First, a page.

5 common lies that you should never be fooled by when applying to jobs•
It’s not just job applicants who sometimes cheat, lie, or conceal the truth in the job interview; HR professionals are common culprits of this behavior too, primarily by being much more flexible with the truth than they should be. Here are a few phrases that you might hear from an interviewer that you should be wary of, and what they really mean.
1. “The salary for this position is still unclear.”
To be honest, this sentence is a blatant lie. What company would advertise a job, for which they’ve determined a set of tasks and required skills and knowledge, without having made a decision about salary? As a general rule, employers are very aware of market salaries and are sometimes even required to indicate salary range before posting on certain job boards.
So, if you hear this phrase or something like it coming from a company you’re applying to, don’t be fooled. The intention behind this kind of statement that the “salary is unclear” is to put the job candidate into an insecure bargaining position and to see how much that candidate would demand for a salary, rather than being fully transparent about it, which isn’t really a nice position to put a potential hire in!
2. “The workload is working a lot now, but we’ll hire someone to help you in the next quarter.”
While not necessarily an outright lie, this phrase could still be an empty promise. This is especially true anytime an employer makes claims about their future hiring, yet isn’t able to verify it or “back it up” in writing (so that it’s binding).
Our tip for this scenario is if you want to hold a potential future employer accountable to statements or promises that you’re relying on to make your job decision, make sure it’s acknowledged in writing such as in your e-mails to each other. Also, if their promises have to do with their hiring process, you can get more information about the company’s hiring status by asking them how many new jobs were created in the last year. Remember, though, if your position has just been created, it is unlikely that another separate support position will be filled soon.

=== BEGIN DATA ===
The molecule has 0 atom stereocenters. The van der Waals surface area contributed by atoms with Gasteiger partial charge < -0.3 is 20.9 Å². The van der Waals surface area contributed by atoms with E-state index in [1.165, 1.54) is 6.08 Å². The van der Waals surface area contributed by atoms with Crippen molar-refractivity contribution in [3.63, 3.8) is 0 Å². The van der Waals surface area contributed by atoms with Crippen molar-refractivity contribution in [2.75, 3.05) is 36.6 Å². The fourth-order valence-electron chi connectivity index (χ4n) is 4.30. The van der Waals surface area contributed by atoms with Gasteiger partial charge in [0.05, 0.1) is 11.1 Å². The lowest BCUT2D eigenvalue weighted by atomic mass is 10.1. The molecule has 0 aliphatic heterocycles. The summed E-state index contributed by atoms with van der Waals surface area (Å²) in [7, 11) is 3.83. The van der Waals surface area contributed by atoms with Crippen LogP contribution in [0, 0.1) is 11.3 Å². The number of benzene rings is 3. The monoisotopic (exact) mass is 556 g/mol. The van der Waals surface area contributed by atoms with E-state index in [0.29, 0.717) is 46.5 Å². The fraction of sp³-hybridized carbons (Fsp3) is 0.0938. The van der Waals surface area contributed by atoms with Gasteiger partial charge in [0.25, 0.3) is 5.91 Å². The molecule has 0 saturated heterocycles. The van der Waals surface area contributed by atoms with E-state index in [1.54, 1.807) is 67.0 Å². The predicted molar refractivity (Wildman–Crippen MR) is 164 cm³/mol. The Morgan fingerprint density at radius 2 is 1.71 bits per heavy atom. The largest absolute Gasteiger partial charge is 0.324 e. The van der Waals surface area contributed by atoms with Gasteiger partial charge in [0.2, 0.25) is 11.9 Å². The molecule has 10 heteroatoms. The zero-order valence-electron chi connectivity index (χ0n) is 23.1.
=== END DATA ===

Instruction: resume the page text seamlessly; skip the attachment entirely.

3. “You’re great, but we can only offer you a junior position for now.”
If you’re clearly qualified for a certain level role, but the company you’re interviewing for insists that they can only potentially offer you a more junior level position with a promise of a promotion in the near future, that may or may not be a red flag. Because just like the other loaded phrases we’ve already covered, if you hear this sentence in a job interview, all it does is show that this particular employer makes promises.
A potential employer should value you and your talent. Question any “promises” and again make sure everything exists in writing.
4. “The pay is not that high, but the benefits compensate for that.”
Free coffee and snacks, occasional free lunch, a company phone and laptop…of course, benefits like these are great extras and certainly no one in their right mind would refuse them. But, you need to ask yourself if you’d accept a few additional benefits in lieu of a good salary? This is a slippery slope if there ever was one. Because if a company is offering benefits at the expense of solid, competitive salary for their employees, it might just be that they’re selling their employees short. Generally, employers who truly value their team members will pay fairly AND add some great benefits on top.
5. “We’ll let you know this week.”
Once the interview is over, the waiting game begins…right?
In fact, it’s very likely that within minutes of completing your interview you’re checking your e-mail for updates from the company, keeping your gaze firmly fixed on your phone or computer screen. This is likely to continue all week until you hear from the company you just interviewed at, because after all, they promised to get back to you this week!
Sorry to break it to you, but “we’ll let you know this week” turns out to be one of the most common mistruths in job interviews. Notice that we didn’t call this one an outright lie either; a lot of companies have good intentions and do actually want to get back to you in that one week time frame, but given the unpredictability of the hiring process and the number of steps, people, and decisions that go into it, that initial time frame for getting back to you isn’t always the same as they promised you.
We recommend giving the company a week longer, and then check in without being obtrusive. Whatever you do, though, don’t wait for weeks on end for this one opportunity – get out there and keep looking. After all, your time is too precious to sit on the bench and you’ll only make the emotional stages of the job search even harder for yourself.
Did you hear these lies during your recruiting process too? Tell us more about it in your anonymous employee review on kununu!